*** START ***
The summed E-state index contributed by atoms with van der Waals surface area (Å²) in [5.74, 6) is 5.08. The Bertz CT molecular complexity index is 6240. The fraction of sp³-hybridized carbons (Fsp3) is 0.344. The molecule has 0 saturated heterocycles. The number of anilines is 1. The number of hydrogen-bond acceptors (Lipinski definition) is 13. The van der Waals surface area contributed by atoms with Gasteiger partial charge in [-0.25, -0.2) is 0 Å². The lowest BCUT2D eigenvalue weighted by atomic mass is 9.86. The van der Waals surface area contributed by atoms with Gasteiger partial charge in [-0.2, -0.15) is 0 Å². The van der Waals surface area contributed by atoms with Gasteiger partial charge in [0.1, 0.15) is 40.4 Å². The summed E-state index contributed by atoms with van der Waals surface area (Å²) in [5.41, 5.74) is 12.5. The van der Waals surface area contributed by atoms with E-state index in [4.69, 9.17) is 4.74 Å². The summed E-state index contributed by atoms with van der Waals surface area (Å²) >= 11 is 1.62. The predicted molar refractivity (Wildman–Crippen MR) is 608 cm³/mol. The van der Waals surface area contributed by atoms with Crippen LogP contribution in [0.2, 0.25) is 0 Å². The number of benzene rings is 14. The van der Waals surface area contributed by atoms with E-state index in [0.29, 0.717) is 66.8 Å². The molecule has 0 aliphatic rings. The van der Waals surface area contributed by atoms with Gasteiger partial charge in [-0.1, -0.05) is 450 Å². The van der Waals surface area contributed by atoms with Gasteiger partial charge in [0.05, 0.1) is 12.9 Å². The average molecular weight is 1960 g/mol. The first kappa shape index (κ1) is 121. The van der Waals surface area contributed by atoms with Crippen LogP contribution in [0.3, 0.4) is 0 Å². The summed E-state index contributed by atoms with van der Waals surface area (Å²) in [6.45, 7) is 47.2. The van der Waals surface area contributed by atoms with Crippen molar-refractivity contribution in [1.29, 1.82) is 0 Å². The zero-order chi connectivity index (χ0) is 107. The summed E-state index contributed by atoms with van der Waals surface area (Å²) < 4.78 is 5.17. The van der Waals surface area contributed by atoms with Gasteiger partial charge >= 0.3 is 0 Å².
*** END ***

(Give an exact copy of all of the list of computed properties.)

The summed E-state index contributed by atoms with van der Waals surface area (Å²) in [5.74, 6) is 5.08. The Bertz CT molecular complexity index is 6240. The fraction of sp³-hybridized carbons (Fsp3) is 0.344. The molecule has 0 saturated heterocycles. The number of anilines is 1. The number of hydrogen-bond acceptors (Lipinski definition) is 13. The van der Waals surface area contributed by atoms with Gasteiger partial charge in [-0.25, -0.2) is 0 Å². The lowest BCUT2D eigenvalue weighted by atomic mass is 9.86. The van der Waals surface area contributed by atoms with Gasteiger partial charge in [-0.2, -0.15) is 0 Å². The van der Waals surface area contributed by atoms with Gasteiger partial charge in [0.1, 0.15) is 40.4 Å². The summed E-state index contributed by atoms with van der Waals surface area (Å²) in [5.41, 5.74) is 12.5. The van der Waals surface area contributed by atoms with E-state index in [4.69, 9.17) is 4.74 Å². The summed E-state index contributed by atoms with van der Waals surface area (Å²) >= 11 is 1.62. The predicted molar refractivity (Wildman–Crippen MR) is 608 cm³/mol. The van der Waals surface area contributed by atoms with Crippen LogP contribution in [0.2, 0.25) is 0 Å². The number of benzene rings is 14. The van der Waals surface area contributed by atoms with E-state index in [0.29, 0.717) is 66.8 Å². The molecule has 0 aliphatic rings. The van der Waals surface area contributed by atoms with Gasteiger partial charge in [-0.1, -0.05) is 450 Å². The van der Waals surface area contributed by atoms with Gasteiger partial charge in [0.05, 0.1) is 12.9 Å². The average molecular weight is 1960 g/mol. The first kappa shape index (κ1) is 121. The van der Waals surface area contributed by atoms with Crippen LogP contribution in [0.3, 0.4) is 0 Å². The summed E-state index contributed by atoms with van der Waals surface area (Å²) in [6.45, 7) is 47.2. The van der Waals surface area contributed by atoms with Crippen molar-refractivity contribution in [1.29, 1.82) is 0 Å². The zero-order chi connectivity index (χ0) is 107. The summed E-state index contributed by atoms with van der Waals surface area (Å²) < 4.78 is 5.17. The van der Waals surface area contributed by atoms with Gasteiger partial charge >= 0.3 is 0 Å².